Recent regulations such as the Sarbanes-Oxley Act have
brought storage solutions to the forefront for many organizations. As such,
most businesses have discovered a new-found need for a centralized storage
solution—if they didn’t have one already.

However, many organizations make the mistake of jumping into
such an implementation out of need and neglect to perform the proper planning.
Case in point: Few companies establish a policy that addresses storage
security—and storage security is something most organizations can’t afford to

We’ve all read the news stories of organizations whose lack
of storage security policy played a roll in their downfall. Internal documents
and e-mails are often part of the evidence used to convict—or, in the rare
occasion, exonerate—officers of the company.

How do you keep your company out of the courtroom? Make sure
you create an effective storage security policy, one that addresses both data
retention and data
—and everything in-between. When crafting your storage security
policy, it’s important to consider the three major elements of any policy:
technology, processes, and people.

Find the right technology

First, your storage security policy should address the
technology your organization will use to store data. Plenty of technology is available
for secure storage solutions, and these days it’s relatively inexpensive.

Using a storage area network (SAN), you can house terabytes
of data and keep it readily available. In addition, there’s a wide variety of
encryption technologies available to make sure that data remains secure during both
storage and transport between users.

Document management systems make it easy and convenient to
archive and retrieve all of your organization’s data. And using effective
lifecycle management, you can store that data indefinitely.

However, keep in mind that the length of retention is one of
the most heavily regulated areas of records management. It’s not enough to just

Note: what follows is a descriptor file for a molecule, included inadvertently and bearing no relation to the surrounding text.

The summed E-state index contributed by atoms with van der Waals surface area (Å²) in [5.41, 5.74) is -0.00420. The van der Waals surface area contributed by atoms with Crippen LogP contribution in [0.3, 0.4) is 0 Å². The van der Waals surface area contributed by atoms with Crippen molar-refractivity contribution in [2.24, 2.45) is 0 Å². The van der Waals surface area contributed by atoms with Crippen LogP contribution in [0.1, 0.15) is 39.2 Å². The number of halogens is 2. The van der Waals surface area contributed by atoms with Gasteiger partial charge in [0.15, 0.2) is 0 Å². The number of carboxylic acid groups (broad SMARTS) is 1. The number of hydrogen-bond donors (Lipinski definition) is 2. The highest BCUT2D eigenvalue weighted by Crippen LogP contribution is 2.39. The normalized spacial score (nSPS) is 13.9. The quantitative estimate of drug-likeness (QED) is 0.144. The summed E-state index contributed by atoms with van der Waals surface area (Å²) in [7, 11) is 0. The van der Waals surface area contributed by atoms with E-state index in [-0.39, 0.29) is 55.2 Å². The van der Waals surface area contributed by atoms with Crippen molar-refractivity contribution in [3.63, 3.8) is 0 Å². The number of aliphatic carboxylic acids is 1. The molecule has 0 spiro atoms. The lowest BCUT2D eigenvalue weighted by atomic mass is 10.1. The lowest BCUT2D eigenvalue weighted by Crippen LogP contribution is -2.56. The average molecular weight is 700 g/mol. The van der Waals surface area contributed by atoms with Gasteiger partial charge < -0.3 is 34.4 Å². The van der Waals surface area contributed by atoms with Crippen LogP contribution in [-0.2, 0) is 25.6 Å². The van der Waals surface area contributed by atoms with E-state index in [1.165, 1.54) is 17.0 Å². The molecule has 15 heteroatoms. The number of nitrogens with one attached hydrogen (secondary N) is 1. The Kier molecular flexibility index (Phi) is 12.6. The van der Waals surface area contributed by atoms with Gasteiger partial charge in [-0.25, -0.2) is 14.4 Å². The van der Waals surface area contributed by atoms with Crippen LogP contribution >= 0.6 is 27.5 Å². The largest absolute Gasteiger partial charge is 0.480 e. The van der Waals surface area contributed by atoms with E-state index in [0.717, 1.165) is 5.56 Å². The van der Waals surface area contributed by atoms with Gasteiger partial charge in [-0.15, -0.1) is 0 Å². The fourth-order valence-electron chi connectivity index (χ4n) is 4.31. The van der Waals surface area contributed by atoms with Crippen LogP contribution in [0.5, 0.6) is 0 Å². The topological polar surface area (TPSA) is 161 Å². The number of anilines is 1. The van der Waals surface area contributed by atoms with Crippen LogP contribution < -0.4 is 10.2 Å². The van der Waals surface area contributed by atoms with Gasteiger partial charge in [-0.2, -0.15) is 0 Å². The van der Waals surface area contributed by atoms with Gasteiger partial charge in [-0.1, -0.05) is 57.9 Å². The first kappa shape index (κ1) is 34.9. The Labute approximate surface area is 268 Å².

define how your organization will store data—you also need to examine the
processes that govern the information you’re planning to store.

Define the necessary processes

Storage retention periods are typically the largest gray
area in any storage policy—and the biggest challenge. That’s why you need to do
your homework when creating your storage security policy.

Make sure you adequately research the laws that govern your organization,
which can help you classify documents and communications—specifically e-mail—by
their retention date. This might mean making several trips to the company’s legal
department or even hiring a lawyer that specializes in your area of business.

The important thing is to find the information you need to
develop retention classification for your data. When it comes to compliance, this
is an often overlooked or misunderstood area—and the consequences can be
devastating in the courtroom.

Once you’ve figured out how long you need to store
data, you can use that information to assess your current storage needs and
plan properly for growth. After you’ve considered the technology and the
processes, you’re still not ready to create a storage security policy—not
without considering the people who will use this policy.

Remember the people

Writing a policy without considering its effects on users is
a recipe for disaster. If you fail to address—and account for—how users accomplish
their day-to-day tasks, you can forget about expecting employees to actually
follow the policy.

A policy should never overcomplicate daily tasks by
introducing complex procedures that most people will try to bypass in order to do
their jobs. Remember: Technology and laws can change must faster than people
can adapt.

However, if your storage security policy must include changes
in the way people store and use information, then it’s paramount that you
introduce these changes through appropriate training. To help adoption, make
sure you explain why the change is necessary, and communicate how it benefits both
users and the company as a whole. Properly educating end users can help make
sure the policy becomes a daily operating procedure—and not a dusty tomb sitting
forgotten on the bookshelves.

Final thoughts

Effective storage security involves maintaining the
confidentiality, integrity, and availability of information, and your storage
security policy needs to reflect that. Don’t write a security policy in a
vacuum. Considering the available technology, the processes that govern the
policy, and the users who help implement the policy is the recipe for success.

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Mike Mullins has served as an assistant
network administrator and a network security administrator for the U.S. Secret
Service and the Defense Information Systems Agency. He is currently the
director of operations for the Southern Theater Network Operations and Security